Objective measurement. Those two words are extremely important if you are seeking to enhance your skill and ability in any sport. What do I mean by them exactly? I'm talking about athletes measuring and recording everything they do. This idea is certainly nothing new in regards to athletics. For decades coaches have been timing 40 yard dashes, recording the amount players are able to lift in the weight room, and all sports keep statistics. However, this is only brushing the surface of what I mean by measuring.What I am referring to is measuring more than just an athlete's performance in games, or a player's speed or strength once every few months. I mean keeping a daily recording of any and all activities an athlete does in preparation for their sport. How do you measure all of the different activities an athlete does in practice and workouts? Its not as difficult as you might think.
Only a few instruments are necessary to record just about everything an athlete does. The primary devices are a stop watch, a countdown timer, a tape measure, and a radar gun. All of these items are relatively inexpensive (around $30 or less) excluding the radar gun. However, most baseball programs have one so all you need is to get permission to borrow it.
The benefits of measuring and recording what you do is tremendous. First and foremost you will have a record of all the activities you've done along with the results from those exercises. You will then be able to compare your numbers with those of your teammates and in some cases with players from around the country to give an indication as to where you stand (such as in velocity, running times, or weight lifting). The most important reason to objectively measure yourself is to have a specific goal to aim for at every activity every single day. The only way to make sizeable gains on a consistent basis in practice is to push your body past its previous best, day in and day out. It is impossible to do this if you have no clue what you are capable of.
For example, I can't tell you how many times I've asked a baseball player how far he can long toss and get the response, "I don't know." Or ask a player how fast they run the 40 or 60 yard dash and they respond, "Well last year" or "a few years ago I ran this." These athletes certainly haven't been pushing their bodies to throw further or run harder as efficiently as possible because they don't know what they are capable of to begin with. The same is true for agilities, medicine ball work, pop times for catchers, time it takes to get to first base for hitters, velocities from certain drills for pitchers (torques, step behinds, etc.) and the list goes on. Each of these activities can be improved more quickly if the current time, velocity, or number of reps from a drill is recorded and the athlete repeatedly strives to break it and set better times, velocities, and reps. Just imagine the number of times an athlete will break his newest record best in the course of a year and as a result the amount of improvement the player will see.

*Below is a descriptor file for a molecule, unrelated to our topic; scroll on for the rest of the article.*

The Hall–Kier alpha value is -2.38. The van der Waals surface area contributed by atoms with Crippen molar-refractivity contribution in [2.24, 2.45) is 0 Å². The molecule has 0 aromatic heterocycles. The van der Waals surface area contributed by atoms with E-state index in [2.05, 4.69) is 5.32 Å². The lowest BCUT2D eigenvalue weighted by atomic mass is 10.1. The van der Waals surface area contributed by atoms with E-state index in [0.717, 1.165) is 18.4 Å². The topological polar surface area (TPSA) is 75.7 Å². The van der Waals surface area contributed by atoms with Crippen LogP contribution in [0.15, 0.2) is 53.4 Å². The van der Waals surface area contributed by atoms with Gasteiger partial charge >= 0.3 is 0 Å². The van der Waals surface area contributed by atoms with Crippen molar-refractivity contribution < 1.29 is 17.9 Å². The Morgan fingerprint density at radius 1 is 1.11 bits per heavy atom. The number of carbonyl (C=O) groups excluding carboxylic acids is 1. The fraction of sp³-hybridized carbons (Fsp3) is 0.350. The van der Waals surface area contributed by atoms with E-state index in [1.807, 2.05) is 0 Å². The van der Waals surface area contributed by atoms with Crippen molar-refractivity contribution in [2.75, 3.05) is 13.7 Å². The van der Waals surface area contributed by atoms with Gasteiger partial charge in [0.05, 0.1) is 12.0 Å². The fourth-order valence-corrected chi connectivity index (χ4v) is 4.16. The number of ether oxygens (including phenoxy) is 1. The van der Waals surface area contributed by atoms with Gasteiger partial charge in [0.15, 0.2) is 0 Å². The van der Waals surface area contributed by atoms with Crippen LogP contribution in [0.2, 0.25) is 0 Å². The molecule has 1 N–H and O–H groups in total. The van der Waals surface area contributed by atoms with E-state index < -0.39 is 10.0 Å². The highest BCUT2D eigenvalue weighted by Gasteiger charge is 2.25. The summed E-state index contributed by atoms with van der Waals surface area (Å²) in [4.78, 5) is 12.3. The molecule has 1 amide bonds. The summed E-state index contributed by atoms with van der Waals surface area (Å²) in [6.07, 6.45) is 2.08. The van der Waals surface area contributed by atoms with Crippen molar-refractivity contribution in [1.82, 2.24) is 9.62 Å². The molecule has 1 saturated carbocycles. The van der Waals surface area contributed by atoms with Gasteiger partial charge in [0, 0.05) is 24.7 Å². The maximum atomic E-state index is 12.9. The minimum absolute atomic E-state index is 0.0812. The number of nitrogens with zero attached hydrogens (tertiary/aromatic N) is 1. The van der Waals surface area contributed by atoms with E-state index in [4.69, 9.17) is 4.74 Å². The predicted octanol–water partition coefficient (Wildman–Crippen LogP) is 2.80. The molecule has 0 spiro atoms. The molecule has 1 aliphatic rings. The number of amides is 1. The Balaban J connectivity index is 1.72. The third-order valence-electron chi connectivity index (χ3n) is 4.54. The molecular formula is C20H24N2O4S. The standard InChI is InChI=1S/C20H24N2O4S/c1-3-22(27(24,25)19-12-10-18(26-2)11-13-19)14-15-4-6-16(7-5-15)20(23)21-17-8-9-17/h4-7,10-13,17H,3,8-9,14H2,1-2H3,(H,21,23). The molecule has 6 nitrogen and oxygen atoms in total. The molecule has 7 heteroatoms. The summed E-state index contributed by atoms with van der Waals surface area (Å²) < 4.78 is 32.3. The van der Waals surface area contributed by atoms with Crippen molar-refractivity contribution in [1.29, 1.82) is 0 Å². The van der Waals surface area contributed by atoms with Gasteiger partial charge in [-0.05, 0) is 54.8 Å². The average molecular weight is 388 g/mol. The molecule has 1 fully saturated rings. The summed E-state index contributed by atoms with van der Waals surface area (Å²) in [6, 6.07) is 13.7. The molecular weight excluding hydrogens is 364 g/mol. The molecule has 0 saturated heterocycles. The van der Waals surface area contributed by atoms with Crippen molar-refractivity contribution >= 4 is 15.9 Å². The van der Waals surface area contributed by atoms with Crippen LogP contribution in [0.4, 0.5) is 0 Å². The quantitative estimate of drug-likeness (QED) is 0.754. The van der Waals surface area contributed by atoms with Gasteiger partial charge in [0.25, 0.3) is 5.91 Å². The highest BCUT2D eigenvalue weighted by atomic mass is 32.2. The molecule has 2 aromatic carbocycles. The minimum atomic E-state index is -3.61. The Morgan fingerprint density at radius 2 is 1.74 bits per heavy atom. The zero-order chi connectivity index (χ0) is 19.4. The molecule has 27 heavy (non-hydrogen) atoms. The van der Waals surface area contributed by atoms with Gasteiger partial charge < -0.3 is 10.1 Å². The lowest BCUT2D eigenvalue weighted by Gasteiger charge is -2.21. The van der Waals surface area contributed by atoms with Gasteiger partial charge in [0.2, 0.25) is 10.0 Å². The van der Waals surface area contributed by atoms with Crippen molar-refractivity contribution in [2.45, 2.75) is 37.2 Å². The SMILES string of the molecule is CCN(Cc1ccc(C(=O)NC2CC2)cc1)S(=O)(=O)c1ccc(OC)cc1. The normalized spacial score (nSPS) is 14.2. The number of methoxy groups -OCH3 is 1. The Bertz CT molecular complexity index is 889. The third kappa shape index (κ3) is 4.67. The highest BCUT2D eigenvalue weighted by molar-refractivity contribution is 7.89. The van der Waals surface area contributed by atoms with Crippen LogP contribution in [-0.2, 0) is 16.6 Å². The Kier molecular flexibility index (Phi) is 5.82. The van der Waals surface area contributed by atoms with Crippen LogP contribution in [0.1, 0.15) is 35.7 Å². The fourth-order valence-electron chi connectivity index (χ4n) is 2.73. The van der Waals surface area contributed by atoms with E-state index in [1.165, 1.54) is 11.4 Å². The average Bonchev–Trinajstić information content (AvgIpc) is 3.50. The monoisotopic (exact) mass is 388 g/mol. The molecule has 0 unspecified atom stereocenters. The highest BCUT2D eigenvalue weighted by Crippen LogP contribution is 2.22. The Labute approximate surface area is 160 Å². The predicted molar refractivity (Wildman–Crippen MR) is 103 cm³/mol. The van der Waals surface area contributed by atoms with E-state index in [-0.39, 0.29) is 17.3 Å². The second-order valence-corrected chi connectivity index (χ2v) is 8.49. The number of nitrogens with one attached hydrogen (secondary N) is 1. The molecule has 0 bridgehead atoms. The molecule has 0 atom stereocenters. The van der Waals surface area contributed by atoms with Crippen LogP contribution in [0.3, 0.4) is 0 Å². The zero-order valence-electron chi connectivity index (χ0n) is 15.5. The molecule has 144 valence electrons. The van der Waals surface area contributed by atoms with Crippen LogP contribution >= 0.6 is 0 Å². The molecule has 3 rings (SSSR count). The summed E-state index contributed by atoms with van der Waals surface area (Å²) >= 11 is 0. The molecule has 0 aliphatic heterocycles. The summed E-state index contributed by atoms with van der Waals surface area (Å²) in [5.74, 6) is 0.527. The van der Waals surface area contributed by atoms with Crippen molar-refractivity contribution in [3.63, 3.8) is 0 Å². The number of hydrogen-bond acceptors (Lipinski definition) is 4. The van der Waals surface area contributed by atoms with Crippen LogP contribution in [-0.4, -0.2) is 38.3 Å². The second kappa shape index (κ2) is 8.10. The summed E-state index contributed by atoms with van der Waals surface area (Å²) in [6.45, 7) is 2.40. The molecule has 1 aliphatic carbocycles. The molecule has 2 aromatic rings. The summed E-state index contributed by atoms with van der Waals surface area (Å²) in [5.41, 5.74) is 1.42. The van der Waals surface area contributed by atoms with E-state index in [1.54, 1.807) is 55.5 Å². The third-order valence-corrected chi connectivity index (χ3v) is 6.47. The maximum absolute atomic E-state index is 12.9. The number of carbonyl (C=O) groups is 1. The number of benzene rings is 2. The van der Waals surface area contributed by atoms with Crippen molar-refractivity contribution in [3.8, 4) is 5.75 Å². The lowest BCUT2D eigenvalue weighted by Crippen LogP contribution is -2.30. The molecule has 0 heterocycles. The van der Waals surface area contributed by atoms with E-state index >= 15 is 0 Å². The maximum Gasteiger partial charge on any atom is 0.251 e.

In order to improve your athleticism and specific ability in your sport you will be doing yourself a huge favor by taking the time to measure and record what you do. It's no wonder All-Stars such as Greg Maddux, Curt Schilling, and Alex Rodriguez are fanatics when it comes to keeping track of their performance in practice and games. Or elite programs like Vanderbilt keep such detailed measurements they know each of their position players average time from the dugout to their position (not to mention an array of other data which most of us have never even thought to measure).
I will leave you with something that Pitching Coach Ron Wolforth, who is known as one of the leaders in objective measurements of baseball skills, often says to his pitchers when they are wanting to improve in a certain area:
"If you want to improve something...measure it!"
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